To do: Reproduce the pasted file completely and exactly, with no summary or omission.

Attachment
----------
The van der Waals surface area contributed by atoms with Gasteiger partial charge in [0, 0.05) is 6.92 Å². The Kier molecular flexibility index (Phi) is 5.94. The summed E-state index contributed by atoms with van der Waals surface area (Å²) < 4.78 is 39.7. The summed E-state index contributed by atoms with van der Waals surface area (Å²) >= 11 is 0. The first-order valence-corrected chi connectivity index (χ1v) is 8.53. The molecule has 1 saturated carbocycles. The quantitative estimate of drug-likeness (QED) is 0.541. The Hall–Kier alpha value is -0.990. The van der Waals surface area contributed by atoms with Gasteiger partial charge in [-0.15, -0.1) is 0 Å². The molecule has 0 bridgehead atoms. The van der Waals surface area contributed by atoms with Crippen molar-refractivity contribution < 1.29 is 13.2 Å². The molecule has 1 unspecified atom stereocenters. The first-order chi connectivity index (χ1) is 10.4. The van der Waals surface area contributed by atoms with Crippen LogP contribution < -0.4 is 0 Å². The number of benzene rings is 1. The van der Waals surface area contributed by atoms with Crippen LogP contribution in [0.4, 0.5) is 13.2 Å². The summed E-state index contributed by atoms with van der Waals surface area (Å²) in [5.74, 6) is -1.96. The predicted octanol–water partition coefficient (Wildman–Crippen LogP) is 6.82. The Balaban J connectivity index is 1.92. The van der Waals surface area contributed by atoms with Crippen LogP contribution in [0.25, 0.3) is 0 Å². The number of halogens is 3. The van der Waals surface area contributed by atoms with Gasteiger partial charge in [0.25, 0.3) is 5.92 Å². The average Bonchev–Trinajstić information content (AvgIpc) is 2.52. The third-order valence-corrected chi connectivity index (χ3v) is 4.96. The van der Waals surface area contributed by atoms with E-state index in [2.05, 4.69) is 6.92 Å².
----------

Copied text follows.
The van der Waals surface area contributed by atoms with Gasteiger partial charge in [0, 0.05) is 6.92 Å². The Kier molecular flexibility index (Phi) is 5.94. The summed E-state index contributed by atoms with van der Waals surface area (Å²) < 4.78 is 39.7. The summed E-state index contributed by atoms with van der Waals surface area (Å²) >= 11 is 0. The first-order valence-corrected chi connectivity index (χ1v) is 8.53. The molecule has 1 saturated carbocycles. The quantitative estimate of drug-likeness (QED) is 0.541. The Hall–Kier alpha value is -0.990. The van der Waals surface area contributed by atoms with Gasteiger partial charge in [-0.15, -0.1) is 0 Å². The molecule has 0 bridgehead atoms. The van der Waals surface area contributed by atoms with Crippen molar-refractivity contribution < 1.29 is 13.2 Å². The molecule has 1 unspecified atom stereocenters. The first-order chi connectivity index (χ1) is 10.4. The van der Waals surface area contributed by atoms with Crippen LogP contribution < -0.4 is 0 Å². The number of benzene rings is 1. The van der Waals surface area contributed by atoms with Crippen LogP contribution in [0.4, 0.5) is 13.2 Å². The summed E-state index contributed by atoms with van der Waals surface area (Å²) in [5.74, 6) is -1.96. The predicted octanol–water partition coefficient (Wildman–Crippen LogP) is 6.82. The Balaban J connectivity index is 1.92. The van der Waals surface area contributed by atoms with Crippen LogP contribution in [0.25, 0.3) is 0 Å². The number of halogens is 3. The van der Waals surface area contributed by atoms with Gasteiger partial charge in [0.25, 0.3) is 5.92 Å². The average Bonchev–Trinajstić information content (AvgIpc) is 2.52. The third-order valence-corrected chi connectivity index (χ3v) is 4.96. The van der Waals surface area contributed by atoms with E-state index in [2.05, 4.69) is 6.92 Å².